Thursday, August 05, 2010
Filming the Police and "Anchor Babies"
Two stories of note and comment today.
First, filming the police. As a conservative, I've typically been very pro-police over the years. I believe in law and order, except when the law becomes lawless in its behavior. That includes all branches of government.
However, this little case in Time Magazine puts me on the other side -- on this issue at least. The case in question stems from a person pulled over by an off-duty policeman, out of uniform and brandishing a pistol. The man being pulled over filmed the incident, and now they're trying to put him in prison for five years.
This needs to be disobeyed en masse. When someone under the cover of law begins abusing their authority, it is the inherent right of the citizenry to expose it and deal with it. I am reasonably confident the courts will slap this down, but if not, film them anyway, and in droves. "We the people" still means something. And if legislators won't address it as they ought, replace the legislators.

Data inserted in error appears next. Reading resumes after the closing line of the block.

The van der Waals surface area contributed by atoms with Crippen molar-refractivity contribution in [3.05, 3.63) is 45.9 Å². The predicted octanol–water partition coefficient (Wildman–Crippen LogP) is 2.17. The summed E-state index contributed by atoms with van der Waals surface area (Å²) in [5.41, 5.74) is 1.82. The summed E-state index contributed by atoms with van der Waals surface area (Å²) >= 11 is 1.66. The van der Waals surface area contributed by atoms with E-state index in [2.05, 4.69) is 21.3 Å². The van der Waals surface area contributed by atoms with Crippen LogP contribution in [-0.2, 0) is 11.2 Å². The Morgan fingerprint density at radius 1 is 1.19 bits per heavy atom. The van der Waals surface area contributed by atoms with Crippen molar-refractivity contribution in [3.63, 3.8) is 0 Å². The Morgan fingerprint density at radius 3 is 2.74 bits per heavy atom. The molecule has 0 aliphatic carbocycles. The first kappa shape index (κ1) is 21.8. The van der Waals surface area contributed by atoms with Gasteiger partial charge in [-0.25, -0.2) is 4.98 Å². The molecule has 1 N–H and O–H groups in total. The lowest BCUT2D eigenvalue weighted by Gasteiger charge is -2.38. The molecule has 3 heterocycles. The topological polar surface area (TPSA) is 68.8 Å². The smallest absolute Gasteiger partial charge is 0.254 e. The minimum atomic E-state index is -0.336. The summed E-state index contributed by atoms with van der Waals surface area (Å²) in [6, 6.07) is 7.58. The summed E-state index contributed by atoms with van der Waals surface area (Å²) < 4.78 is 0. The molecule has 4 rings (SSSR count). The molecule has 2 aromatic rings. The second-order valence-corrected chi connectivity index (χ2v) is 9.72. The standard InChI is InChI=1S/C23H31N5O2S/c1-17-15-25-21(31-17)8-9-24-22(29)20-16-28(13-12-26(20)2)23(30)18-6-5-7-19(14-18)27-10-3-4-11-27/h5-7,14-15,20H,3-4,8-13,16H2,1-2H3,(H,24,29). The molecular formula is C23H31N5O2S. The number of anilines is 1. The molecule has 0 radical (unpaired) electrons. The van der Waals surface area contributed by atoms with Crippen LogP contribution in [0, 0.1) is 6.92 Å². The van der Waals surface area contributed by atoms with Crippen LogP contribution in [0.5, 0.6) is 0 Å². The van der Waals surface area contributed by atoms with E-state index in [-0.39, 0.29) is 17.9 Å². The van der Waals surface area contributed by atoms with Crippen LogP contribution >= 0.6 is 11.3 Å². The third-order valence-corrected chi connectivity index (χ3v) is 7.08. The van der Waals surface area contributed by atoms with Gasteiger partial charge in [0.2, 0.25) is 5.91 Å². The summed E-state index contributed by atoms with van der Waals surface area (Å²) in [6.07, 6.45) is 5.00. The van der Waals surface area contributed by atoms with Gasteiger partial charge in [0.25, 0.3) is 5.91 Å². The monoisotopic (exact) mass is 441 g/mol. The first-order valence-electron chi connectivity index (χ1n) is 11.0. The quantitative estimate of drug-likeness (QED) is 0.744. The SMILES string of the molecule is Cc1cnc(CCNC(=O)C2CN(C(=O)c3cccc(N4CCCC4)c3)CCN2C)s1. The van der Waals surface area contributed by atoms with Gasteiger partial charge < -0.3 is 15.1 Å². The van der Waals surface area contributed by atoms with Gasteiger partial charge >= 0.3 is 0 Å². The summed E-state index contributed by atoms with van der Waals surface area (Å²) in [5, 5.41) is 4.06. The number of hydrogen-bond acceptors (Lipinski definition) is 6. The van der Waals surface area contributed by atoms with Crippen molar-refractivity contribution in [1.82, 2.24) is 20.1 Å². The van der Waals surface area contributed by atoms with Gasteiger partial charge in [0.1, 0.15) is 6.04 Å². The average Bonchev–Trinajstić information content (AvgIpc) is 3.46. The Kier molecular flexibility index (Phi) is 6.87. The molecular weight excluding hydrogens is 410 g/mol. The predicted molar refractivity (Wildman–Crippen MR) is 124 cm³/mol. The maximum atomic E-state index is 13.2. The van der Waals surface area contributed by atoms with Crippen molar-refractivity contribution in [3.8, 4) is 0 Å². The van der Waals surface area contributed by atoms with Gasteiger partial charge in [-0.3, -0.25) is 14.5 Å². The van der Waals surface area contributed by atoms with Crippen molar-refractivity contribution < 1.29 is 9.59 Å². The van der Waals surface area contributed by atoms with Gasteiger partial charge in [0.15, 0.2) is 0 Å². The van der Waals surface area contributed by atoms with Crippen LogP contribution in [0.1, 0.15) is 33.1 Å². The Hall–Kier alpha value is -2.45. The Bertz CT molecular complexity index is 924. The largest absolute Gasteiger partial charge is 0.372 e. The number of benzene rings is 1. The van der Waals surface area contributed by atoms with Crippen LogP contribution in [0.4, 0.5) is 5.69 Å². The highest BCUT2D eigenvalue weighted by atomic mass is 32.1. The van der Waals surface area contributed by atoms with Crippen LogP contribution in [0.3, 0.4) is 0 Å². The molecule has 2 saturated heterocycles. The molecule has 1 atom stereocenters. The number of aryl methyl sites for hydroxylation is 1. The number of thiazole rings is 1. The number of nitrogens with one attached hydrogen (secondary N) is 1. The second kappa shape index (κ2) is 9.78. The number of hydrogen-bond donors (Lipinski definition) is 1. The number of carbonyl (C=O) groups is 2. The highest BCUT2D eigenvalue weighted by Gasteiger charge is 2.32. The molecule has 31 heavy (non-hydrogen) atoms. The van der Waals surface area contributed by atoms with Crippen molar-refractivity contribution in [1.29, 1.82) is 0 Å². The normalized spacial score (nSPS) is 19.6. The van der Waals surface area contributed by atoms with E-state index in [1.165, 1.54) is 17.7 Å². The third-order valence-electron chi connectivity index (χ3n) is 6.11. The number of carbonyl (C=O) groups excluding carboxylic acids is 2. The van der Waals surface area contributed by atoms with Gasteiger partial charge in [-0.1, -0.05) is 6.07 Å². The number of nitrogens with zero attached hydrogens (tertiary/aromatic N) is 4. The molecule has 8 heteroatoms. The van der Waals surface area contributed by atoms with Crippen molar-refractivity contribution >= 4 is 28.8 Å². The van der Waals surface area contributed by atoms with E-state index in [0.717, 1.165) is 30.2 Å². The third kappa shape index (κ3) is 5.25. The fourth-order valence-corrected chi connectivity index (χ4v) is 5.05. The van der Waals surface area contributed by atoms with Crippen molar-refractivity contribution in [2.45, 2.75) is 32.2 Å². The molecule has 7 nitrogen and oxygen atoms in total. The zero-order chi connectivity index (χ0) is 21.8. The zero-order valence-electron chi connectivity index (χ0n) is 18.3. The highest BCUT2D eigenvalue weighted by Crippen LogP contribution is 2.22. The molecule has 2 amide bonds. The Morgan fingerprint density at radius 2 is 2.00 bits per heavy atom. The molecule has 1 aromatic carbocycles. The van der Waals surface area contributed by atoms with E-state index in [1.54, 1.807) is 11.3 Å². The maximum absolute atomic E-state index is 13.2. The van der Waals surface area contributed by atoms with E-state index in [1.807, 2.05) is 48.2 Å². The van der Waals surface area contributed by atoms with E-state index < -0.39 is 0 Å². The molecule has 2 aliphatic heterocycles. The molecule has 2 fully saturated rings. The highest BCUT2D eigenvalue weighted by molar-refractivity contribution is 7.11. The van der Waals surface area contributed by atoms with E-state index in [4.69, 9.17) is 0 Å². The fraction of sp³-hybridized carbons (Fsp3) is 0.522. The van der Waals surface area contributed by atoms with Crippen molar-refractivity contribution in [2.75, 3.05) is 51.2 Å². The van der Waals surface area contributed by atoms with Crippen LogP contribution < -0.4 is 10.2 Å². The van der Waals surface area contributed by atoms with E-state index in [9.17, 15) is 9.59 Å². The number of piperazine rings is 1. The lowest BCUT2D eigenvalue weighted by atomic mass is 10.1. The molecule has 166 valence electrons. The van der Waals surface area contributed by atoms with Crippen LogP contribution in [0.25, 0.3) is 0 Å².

Next, the always fun Ann Coulter (herself a Constitutional attorney), discusses so-called "anchor babies." For those unfamiliar with the term, it's what they call the infants of illegal aliens -- aliens who take advantage of a constitutional provision originally intended only to deal with the children of slaves after the Civil War. Illegals come here on purpose to have babies, and the babies are then considered U.S. citizens. Outrageous, but as Ann points out, you can thank the late Justice William Brennan for it. Brennan has since assumed room temperature, but the damage he did while on the Supreme Court still lives.
It's time for either a legislative remedy or a constitutional amendment. Brennan wrongly and unilaterally re-interpreted the Constitution to mean something the Founders never intended. Removing this so-called "anchor baby" provision will, in my humble opinion, will in part help reduce incentives for illegals to violate our borders.
It remains to be seen whether the gutless wonders in our Congress and legislatures will do it.
A late addendum: I should point out that the individual in question who filmed the officer hardly appears to be a paragon of virtue, and was allegedly driving very recklessly. He needs to be prosecuted if that is the case. My point is more aimed in general at the idea of someone being prosecuted for wiretapping for filming a police officer. It shouldn't be done willy-nilly, but if there is legitimate abuse going on, I'm all for it being exposed.